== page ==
The numbers are in: August 2021 Yellowstone visitation is another record month, as almost a million people visit America’s first national park.
All in all, Yellowstone National Park hosted 921,844 recreation visits in August 2021, making it the most-visited August on record. This represents a 4.5 percent increase from August 2020 (881,829 recreational visits) and a 12 percent increase from August 2019 (820,006 recreation visits).
The previous August record came in 2017, when interest in viewing a solar eclipse led to 916,166 recreation visits.
That August would be a busy month was a foregone conclusion for anyone spending any time in the park. It’s also part of the larger trend of Yellowstone visitation continuing to trend up. So far in 2021, the park has hosted 3,590,904 recreation visits, up 40 percent from the same period last year (which may not be a fair comparison, with not all gates open all summer) and up 15 percent from 2019. The trend can be seen in the year-to-date (through August) numbers for recreation visits over the last several years:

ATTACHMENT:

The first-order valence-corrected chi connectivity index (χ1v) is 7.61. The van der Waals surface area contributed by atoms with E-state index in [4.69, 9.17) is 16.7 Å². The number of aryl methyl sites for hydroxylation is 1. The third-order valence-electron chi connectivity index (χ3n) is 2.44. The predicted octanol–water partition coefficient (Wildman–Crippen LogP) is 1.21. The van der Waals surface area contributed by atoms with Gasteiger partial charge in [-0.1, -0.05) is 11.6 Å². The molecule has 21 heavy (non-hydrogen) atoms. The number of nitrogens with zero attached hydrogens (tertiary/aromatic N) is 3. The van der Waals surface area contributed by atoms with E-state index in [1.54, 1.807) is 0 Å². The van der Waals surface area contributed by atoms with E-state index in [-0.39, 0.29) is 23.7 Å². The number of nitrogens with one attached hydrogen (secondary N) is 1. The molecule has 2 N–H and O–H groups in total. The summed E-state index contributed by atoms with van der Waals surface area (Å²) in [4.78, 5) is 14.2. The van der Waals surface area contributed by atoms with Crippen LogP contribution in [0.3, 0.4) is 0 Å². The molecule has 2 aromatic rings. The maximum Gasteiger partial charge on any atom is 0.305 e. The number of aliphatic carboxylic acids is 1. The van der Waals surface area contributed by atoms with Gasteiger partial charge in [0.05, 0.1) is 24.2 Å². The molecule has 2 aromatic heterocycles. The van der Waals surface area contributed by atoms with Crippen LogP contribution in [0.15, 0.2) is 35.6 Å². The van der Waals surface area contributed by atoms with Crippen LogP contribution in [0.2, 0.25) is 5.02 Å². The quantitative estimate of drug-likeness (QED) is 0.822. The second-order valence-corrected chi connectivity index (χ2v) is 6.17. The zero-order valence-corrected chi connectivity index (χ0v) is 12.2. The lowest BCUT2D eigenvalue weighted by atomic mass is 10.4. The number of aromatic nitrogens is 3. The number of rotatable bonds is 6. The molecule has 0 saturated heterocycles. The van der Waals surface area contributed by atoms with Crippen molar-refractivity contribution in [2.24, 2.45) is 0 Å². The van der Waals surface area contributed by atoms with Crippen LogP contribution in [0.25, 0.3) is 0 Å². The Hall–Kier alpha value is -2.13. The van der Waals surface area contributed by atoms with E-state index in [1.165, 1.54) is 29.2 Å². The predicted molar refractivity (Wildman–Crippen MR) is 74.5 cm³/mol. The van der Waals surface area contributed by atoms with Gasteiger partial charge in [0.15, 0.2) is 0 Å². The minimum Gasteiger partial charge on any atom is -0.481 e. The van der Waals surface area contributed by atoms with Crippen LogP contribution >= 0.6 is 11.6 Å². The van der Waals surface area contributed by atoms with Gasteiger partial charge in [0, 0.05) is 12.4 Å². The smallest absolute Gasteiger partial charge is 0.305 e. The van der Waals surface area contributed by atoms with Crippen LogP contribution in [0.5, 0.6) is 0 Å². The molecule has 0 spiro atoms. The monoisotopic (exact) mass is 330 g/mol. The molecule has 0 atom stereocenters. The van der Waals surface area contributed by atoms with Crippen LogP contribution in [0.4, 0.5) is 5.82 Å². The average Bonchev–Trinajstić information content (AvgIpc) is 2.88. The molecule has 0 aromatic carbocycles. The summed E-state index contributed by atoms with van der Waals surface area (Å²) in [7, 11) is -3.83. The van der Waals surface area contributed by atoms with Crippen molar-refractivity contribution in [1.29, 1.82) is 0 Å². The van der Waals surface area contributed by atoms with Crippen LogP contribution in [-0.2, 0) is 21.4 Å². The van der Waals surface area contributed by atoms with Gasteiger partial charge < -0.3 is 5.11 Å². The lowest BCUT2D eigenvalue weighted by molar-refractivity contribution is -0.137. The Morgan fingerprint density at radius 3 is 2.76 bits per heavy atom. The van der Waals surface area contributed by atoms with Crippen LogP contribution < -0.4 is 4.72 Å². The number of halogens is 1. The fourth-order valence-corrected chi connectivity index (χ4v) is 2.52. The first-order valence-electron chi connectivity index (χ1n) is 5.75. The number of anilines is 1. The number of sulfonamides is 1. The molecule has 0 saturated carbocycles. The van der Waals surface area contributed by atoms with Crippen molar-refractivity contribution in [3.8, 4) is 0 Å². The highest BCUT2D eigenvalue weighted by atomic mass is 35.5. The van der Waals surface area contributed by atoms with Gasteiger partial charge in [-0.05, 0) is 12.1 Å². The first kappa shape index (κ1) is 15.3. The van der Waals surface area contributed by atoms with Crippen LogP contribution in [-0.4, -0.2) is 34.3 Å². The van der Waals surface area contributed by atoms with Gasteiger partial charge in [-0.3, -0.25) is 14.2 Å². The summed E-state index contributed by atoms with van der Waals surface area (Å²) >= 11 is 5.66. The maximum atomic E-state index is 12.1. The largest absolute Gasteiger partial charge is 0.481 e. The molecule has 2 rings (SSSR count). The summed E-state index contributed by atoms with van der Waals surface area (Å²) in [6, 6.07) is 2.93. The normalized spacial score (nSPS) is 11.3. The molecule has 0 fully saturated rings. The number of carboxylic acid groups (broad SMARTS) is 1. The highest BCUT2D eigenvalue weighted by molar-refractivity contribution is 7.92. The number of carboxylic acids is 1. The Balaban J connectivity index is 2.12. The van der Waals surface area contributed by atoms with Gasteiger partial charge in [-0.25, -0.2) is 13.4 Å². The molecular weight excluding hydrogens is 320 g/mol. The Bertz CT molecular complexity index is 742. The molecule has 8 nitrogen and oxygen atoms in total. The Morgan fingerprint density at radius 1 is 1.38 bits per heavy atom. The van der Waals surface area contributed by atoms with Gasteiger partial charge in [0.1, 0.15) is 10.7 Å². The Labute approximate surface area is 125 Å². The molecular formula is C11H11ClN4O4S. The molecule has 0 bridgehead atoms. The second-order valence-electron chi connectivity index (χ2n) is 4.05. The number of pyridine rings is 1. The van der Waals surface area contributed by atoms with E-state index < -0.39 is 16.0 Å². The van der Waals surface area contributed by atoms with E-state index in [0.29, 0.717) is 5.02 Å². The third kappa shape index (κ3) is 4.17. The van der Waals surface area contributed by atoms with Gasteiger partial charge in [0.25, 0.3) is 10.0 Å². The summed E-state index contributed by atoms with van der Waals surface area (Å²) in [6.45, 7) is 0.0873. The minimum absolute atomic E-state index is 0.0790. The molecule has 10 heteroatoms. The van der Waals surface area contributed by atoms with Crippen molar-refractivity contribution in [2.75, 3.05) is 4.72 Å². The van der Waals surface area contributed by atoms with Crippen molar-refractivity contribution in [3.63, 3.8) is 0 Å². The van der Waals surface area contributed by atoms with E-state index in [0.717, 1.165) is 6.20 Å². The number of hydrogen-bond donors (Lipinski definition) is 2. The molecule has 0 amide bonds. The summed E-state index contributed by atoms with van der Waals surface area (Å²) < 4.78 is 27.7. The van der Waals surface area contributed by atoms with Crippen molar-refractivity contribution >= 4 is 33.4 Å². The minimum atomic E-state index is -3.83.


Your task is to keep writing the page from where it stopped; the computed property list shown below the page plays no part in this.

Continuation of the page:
2021 – 3,590,904
2020 – 2,556,528
2019 – 3,114,697
2018 – 3,136,241
2017 – 3,232,707
2016 – 3,269,024
The issue of how to manage these visitation levels has been raised in the past few months by Yellowstone and Grand Teton officials. The visitation records point to one of the underlying paradoxes regarding both Grand Teton and Yellowstone, but especially Yellowstone. Though geographically Yellowstone National Park is huge — some 2.2 million acres, larger than both Delaware and Rhode Island — the vast majority of visitors limit themselves to within a half mile from the 1,500 acres of roads, parking areas and facilities. That means you have plenty of areas of congestion — Old Faithful, Midway Geyser Basin, Norris, Canyon rims and Lamar Valley — with the rest of the park free of humans. We expand on these trends here and note that reservations are now required in two busy national parks. Look for those discussions to continue.
Photo of crowds at Old Faithful by Jacob W. Frank, taken Sept. 13, 2021, courtesy National Park Service.
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